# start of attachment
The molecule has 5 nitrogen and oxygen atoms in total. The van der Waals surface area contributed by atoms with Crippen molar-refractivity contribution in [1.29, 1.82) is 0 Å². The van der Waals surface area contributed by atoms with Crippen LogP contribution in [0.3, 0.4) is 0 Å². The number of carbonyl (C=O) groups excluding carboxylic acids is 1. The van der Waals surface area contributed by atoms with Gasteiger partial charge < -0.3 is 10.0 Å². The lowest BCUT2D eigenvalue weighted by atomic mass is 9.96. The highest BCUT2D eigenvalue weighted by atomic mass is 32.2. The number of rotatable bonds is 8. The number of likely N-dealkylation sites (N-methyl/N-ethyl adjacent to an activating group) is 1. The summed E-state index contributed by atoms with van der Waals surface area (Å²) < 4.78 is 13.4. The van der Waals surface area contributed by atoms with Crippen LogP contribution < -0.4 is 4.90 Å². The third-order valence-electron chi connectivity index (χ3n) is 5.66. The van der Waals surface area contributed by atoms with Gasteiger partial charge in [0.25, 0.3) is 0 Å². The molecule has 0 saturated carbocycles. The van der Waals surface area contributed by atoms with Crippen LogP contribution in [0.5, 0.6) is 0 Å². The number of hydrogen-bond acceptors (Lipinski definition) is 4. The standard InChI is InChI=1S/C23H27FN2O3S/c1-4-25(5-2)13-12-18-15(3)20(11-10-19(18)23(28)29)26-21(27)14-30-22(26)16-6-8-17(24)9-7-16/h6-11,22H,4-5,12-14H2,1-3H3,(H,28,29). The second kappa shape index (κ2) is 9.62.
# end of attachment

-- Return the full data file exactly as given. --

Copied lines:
The molecule has 5 nitrogen and oxygen atoms in total. The van der Waals surface area contributed by atoms with Crippen molar-refractivity contribution in [1.29, 1.82) is 0 Å². The van der Waals surface area contributed by atoms with Crippen LogP contribution in [0.3, 0.4) is 0 Å². The number of carbonyl (C=O) groups excluding carboxylic acids is 1. The van der Waals surface area contributed by atoms with Gasteiger partial charge < -0.3 is 10.0 Å². The lowest BCUT2D eigenvalue weighted by atomic mass is 9.96. The highest BCUT2D eigenvalue weighted by atomic mass is 32.2. The number of rotatable bonds is 8. The number of likely N-dealkylation sites (N-methyl/N-ethyl adjacent to an activating group) is 1. The summed E-state index contributed by atoms with van der Waals surface area (Å²) < 4.78 is 13.4. The van der Waals surface area contributed by atoms with Crippen LogP contribution < -0.4 is 4.90 Å². The third-order valence-electron chi connectivity index (χ3n) is 5.66. The van der Waals surface area contributed by atoms with Gasteiger partial charge in [0.25, 0.3) is 0 Å². The molecule has 0 saturated carbocycles. The van der Waals surface area contributed by atoms with Crippen LogP contribution in [0.5, 0.6) is 0 Å². The number of hydrogen-bond acceptors (Lipinski definition) is 4. The standard InChI is InChI=1S/C23H27FN2O3S/c1-4-25(5-2)13-12-18-15(3)20(11-10-19(18)23(28)29)26-21(27)14-30-22(26)16-6-8-17(24)9-7-16/h6-11,22H,4-5,12-14H2,1-3H3,(H,28,29). The second kappa shape index (κ2) is 9.62.